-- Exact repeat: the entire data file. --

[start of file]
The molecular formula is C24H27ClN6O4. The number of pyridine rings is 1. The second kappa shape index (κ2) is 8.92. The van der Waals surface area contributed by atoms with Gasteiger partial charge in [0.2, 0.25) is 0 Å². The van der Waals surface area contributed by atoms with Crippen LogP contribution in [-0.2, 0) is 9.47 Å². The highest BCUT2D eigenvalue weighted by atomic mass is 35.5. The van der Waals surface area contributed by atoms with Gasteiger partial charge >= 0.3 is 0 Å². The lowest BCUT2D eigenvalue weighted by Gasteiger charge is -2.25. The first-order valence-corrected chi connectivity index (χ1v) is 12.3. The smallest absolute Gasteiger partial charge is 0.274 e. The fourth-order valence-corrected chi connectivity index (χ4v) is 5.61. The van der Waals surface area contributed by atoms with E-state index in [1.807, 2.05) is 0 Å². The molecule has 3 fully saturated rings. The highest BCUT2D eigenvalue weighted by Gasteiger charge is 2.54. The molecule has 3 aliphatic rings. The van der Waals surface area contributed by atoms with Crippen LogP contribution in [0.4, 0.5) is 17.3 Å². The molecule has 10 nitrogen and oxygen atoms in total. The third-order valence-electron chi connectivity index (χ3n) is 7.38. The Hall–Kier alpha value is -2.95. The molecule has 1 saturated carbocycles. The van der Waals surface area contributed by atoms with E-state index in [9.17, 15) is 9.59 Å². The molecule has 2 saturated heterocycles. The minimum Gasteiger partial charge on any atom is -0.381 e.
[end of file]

The molecular formula is C24H27ClN6O4. The number of pyridine rings is 1. The second kappa shape index (κ2) is 8.92. The van der Waals surface area contributed by atoms with Gasteiger partial charge in [0.2, 0.25) is 0 Å². The van der Waals surface area contributed by atoms with Crippen LogP contribution in [-0.2, 0) is 9.47 Å². The highest BCUT2D eigenvalue weighted by atomic mass is 35.5. The van der Waals surface area contributed by atoms with Gasteiger partial charge >= 0.3 is 0 Å². The lowest BCUT2D eigenvalue weighted by Gasteiger charge is -2.25. The first-order valence-corrected chi connectivity index (χ1v) is 12.3. The smallest absolute Gasteiger partial charge is 0.274 e. The fourth-order valence-corrected chi connectivity index (χ4v) is 5.61. The van der Waals surface area contributed by atoms with E-state index in [1.807, 2.05) is 0 Å². The molecule has 3 fully saturated rings. The highest BCUT2D eigenvalue weighted by Gasteiger charge is 2.54. The molecule has 3 aliphatic rings. The van der Waals surface area contributed by atoms with Crippen LogP contribution in [0.4, 0.5) is 17.3 Å². The molecule has 10 nitrogen and oxygen atoms in total. The third-order valence-electron chi connectivity index (χ3n) is 7.38. The Hall–Kier alpha value is -2.95. The molecule has 1 saturated carbocycles. The van der Waals surface area contributed by atoms with E-state index in [9.17, 15) is 9.59 Å². The molecule has 2 saturated heterocycles. The minimum Gasteiger partial charge on any atom is -0.381 e.